- Develop and implement mechanisms for receiving and responding to privacy rights requests from individuals and HR data subjects.
These are in addition to HIPAA requirements for receiving and responding to patient rights requests. Health care entities should have at least three workflows for privacy requests: one for general consumer privacy rights requests, one for HR data subject privacy rights requests and one for HIPAA patient rights requests.
Laboratories of state privacy law
In his 1932 report "Laboratories of Democracy," Justice Louis D. Brandeis wrote: "It is one of the happy incidents of the federal system, that a single courageous state may, if its citizens choose, serve as a laboratory; and try novel social and economic experiments without risk to the rest of the country." As the exemplar of Justice Brandeis’ sentiment, California passed the first comprehensive state consumer privacy law in the U.S. in 2018 with the CCPA, a law that prompted several additional states to take similar action. Joining California, consumer privacy laws in Virginia, Colorado, Connecticut and Utah will all go into effect at various times throughout 2023.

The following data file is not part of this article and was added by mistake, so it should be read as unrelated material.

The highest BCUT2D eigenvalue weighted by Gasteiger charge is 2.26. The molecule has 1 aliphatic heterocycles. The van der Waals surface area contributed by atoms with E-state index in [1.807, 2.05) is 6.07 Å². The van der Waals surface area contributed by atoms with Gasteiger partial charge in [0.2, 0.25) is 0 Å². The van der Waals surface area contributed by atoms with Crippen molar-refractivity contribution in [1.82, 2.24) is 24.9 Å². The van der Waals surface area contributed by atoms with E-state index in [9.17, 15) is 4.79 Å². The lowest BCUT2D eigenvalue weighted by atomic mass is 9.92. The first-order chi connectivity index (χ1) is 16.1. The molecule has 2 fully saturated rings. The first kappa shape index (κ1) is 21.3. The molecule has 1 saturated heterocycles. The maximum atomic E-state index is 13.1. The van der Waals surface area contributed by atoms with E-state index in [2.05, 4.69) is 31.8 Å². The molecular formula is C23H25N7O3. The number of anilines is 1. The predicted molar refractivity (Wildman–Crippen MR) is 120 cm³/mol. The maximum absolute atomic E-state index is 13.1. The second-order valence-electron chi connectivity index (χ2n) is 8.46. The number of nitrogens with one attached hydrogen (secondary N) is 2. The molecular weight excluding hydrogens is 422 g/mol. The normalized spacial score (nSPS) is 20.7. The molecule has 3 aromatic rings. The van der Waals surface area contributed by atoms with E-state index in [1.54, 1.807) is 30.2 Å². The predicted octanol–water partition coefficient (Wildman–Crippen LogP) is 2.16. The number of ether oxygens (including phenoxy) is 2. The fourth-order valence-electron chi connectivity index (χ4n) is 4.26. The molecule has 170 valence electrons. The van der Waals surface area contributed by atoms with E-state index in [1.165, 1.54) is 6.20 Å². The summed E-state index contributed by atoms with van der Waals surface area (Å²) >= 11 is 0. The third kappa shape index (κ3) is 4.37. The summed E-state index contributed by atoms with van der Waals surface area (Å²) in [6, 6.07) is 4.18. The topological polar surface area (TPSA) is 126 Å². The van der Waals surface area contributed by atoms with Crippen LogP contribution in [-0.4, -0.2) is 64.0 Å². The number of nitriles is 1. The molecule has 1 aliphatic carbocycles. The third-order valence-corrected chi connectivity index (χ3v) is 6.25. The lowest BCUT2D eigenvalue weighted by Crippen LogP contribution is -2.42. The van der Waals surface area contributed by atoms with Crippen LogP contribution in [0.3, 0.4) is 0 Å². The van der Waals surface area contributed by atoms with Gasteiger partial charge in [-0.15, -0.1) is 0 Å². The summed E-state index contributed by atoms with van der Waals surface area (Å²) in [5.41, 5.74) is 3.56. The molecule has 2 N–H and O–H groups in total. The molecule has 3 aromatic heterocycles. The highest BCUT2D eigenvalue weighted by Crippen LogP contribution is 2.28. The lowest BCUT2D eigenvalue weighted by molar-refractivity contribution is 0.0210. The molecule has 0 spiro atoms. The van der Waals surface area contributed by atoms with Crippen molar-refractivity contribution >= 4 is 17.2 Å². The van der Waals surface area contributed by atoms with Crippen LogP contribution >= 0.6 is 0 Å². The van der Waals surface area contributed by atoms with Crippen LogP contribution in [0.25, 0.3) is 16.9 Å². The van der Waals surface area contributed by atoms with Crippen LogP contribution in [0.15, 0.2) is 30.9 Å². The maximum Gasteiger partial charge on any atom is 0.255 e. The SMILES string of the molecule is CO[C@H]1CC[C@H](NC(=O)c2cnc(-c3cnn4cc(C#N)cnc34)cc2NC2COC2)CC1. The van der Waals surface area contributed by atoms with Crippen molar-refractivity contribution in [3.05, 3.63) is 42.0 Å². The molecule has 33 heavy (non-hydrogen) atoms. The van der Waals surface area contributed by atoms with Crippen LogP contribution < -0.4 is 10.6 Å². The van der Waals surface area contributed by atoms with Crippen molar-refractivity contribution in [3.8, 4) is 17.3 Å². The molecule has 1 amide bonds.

But laboratories can get messy, and complexity is generated by the matrix of state and federal regulation within the U.S.’s approach to privacy regulation. In the words of privacy scholar Daniel Solove, the web of laws that pertain to health information is "tangled and complex," and it has been made even further so by the introduction of these new comprehensive state privacy laws. While the legislative intent of HIPAA-related and other exemptions within these state laws is likely to prevent the emergence of overlapping and potentially conflicting legal obligations, they have added complexity to the scope of these laws.